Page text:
Archive for January 22, 2020

SHAKO: In a First, New Aircraft Carrier to be Named for African American Hero of Pearl Harbor

USS Doris Miller (CVN81).

The Navy is naming its next aircraft carrier, (CVN 81) the USS Doris Miller, after Pearl Harbor hero Doris “Dorie” Miller, the first African American awarded the Navy Cross.


Navy Admiral Chester Nimitz personally pins the Navy Cross on sailor Doris “Dorie” Miller. (U.S. Navy photo)

At a Martin Luther King Day ceremony (Monday, January 20) at Joint Base Pearl Harbor-Hickam, Hawaii Acting Navy Secretary Thomas B. Modly announced the future CVN81 would be named for Miller. It would be the first time a U.S. aircraft carrier was named for an African American and also the first time one was named for an enlisted sailor.

The son of a Texas sharecroper, Miller was just 22 when he was awarded the Navy Cross, the Navy’s second highest decoration for bravery, for his actions on December 7, 1941.

The U.S. Army and Navy were largely segregated all-white organizations in 1941 and the few blacks in the services were assigned menial jobs, like Miller, a messman — essentialy a waiter, busboy and dishwasher — on the battleship USS  West Virginia. When the Japanese attack began, Miller began passing ammunition to antiaircraft gunners. A big man — high school football player and boxing champion of the West Virginia’s crew — Miller began carrying the wounded to safety. Among them was the ship’s commander, Captain Mervyn Bennion, who died from his wounds during the attack.

Miller then manned a .50-calibre Browning anti-aircraft gun, for which he had no training, and continued firing on the enemy planes until he ran out of ammunition. Struck by two armor piercing bombs and five torpedoes, the West Virginia was afire and slowly sinking when the last remaining officer ordered the crew to abandon ship.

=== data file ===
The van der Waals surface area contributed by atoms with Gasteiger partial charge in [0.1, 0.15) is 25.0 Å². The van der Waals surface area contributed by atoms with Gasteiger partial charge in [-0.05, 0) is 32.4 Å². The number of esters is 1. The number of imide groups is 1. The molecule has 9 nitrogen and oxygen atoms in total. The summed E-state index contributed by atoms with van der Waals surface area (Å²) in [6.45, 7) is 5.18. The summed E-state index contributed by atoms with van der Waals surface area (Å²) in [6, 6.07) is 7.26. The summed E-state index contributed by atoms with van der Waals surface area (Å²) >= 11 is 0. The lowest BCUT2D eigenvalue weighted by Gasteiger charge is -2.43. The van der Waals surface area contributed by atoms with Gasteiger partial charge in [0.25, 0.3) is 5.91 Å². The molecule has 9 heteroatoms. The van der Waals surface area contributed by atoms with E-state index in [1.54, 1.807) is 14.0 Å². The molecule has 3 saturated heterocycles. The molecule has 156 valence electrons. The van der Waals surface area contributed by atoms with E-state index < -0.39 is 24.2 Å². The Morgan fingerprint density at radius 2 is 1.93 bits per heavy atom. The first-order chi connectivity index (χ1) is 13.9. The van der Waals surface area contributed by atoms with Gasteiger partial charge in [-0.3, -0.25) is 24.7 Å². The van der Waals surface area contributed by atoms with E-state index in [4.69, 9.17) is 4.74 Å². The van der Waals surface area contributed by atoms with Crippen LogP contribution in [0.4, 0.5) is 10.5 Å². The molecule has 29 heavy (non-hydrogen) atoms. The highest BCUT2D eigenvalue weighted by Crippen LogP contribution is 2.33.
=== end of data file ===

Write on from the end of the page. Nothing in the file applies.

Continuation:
Miller was commended for his heroism by Secretary of the Navy Frank Knox on April 1, 1942, and on  May 27, 1942 he received the Navy Cross personally from Admiral Chester Nimitz, the Commander in Chief, Pacific Fleet.

Eventually promoted to Ships Cook, 3rd Class, Miller shipped out on the escort aircraft carrier, Liscombe Bay (CVE 56) in 1943. The ship was torpedoed and sank within minutes during the invasion of the Gilbert Islands (Operation Galvanic). Only 272 members of the crew survived, while 646 died, including Miller.


Family members of Dorie Miller unveil a plaque commemorating the future Ford-class aircraft carrier USS Doris Miller (CVN 81) at a Dr. Martin Luther King Jr. Day celebration event at Joint Base Pearl Harbor-Hickam. (U.S. Navy photo by Mass Communication Specialist 2nd Class Justin R. Pacheco)

Family members were on hand to unveil an artists’ rendering of what the USS Miller will look like. The carrier will be the second Navy ship named for Miller. In 1975 the Knox class frigate, USS Miller (FF-1091) was launched.

Regular visitors to 4GWAR may remember we told Dorie Miller’s story in our Pearl Harbor anniversary post on December 8, 2019.

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.west point cadets.pdf

SHAKO is an occasional 4GWAR posting on military history, traditions and culture. For the uninitiated, a shako is the tall, billed headgear worn by many armies from the Napoleonic era to about the time of the American Civil War. It remains a part of the dress or parade uniform of several military organizations like the corps of cadets at the U.S. Military Academy, West Point, New York.

January 22, 2020 at 1:06 am Leave a comment


January 2020


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